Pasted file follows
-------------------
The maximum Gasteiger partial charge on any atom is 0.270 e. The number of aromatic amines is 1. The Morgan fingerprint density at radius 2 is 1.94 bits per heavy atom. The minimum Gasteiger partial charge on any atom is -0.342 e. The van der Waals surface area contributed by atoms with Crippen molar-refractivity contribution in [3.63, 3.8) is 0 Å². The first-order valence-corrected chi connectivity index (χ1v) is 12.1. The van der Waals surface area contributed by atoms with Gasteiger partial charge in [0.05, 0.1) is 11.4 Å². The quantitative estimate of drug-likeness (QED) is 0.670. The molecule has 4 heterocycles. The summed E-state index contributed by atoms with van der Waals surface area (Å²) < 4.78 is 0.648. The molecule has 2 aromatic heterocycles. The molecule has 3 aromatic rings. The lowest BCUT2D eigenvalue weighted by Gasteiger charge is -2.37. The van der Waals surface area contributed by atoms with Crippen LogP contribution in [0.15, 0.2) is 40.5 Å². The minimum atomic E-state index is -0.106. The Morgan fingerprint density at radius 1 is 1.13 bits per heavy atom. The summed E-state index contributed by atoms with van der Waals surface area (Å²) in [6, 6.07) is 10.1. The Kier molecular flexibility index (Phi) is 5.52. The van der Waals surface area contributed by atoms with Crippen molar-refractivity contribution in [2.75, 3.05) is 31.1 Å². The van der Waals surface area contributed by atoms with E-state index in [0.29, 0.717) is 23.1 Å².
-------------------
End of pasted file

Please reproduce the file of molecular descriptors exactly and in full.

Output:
The maximum Gasteiger partial charge on any atom is 0.270 e. The number of aromatic amines is 1. The Morgan fingerprint density at radius 2 is 1.94 bits per heavy atom. The minimum Gasteiger partial charge on any atom is -0.342 e. The van der Waals surface area contributed by atoms with Crippen molar-refractivity contribution in [3.63, 3.8) is 0 Å². The first-order valence-corrected chi connectivity index (χ1v) is 12.1. The van der Waals surface area contributed by atoms with Gasteiger partial charge in [0.05, 0.1) is 11.4 Å². The quantitative estimate of drug-likeness (QED) is 0.670. The molecule has 4 heterocycles. The summed E-state index contributed by atoms with van der Waals surface area (Å²) < 4.78 is 0.648. The molecule has 2 aromatic heterocycles. The molecule has 3 aromatic rings. The lowest BCUT2D eigenvalue weighted by Gasteiger charge is -2.37. The van der Waals surface area contributed by atoms with Crippen LogP contribution in [0.15, 0.2) is 40.5 Å². The minimum atomic E-state index is -0.106. The Morgan fingerprint density at radius 1 is 1.13 bits per heavy atom. The summed E-state index contributed by atoms with van der Waals surface area (Å²) in [6, 6.07) is 10.1. The Kier molecular flexibility index (Phi) is 5.52. The van der Waals surface area contributed by atoms with Crippen molar-refractivity contribution in [2.75, 3.05) is 31.1 Å². The van der Waals surface area contributed by atoms with E-state index in [0.29, 0.717) is 23.1 Å².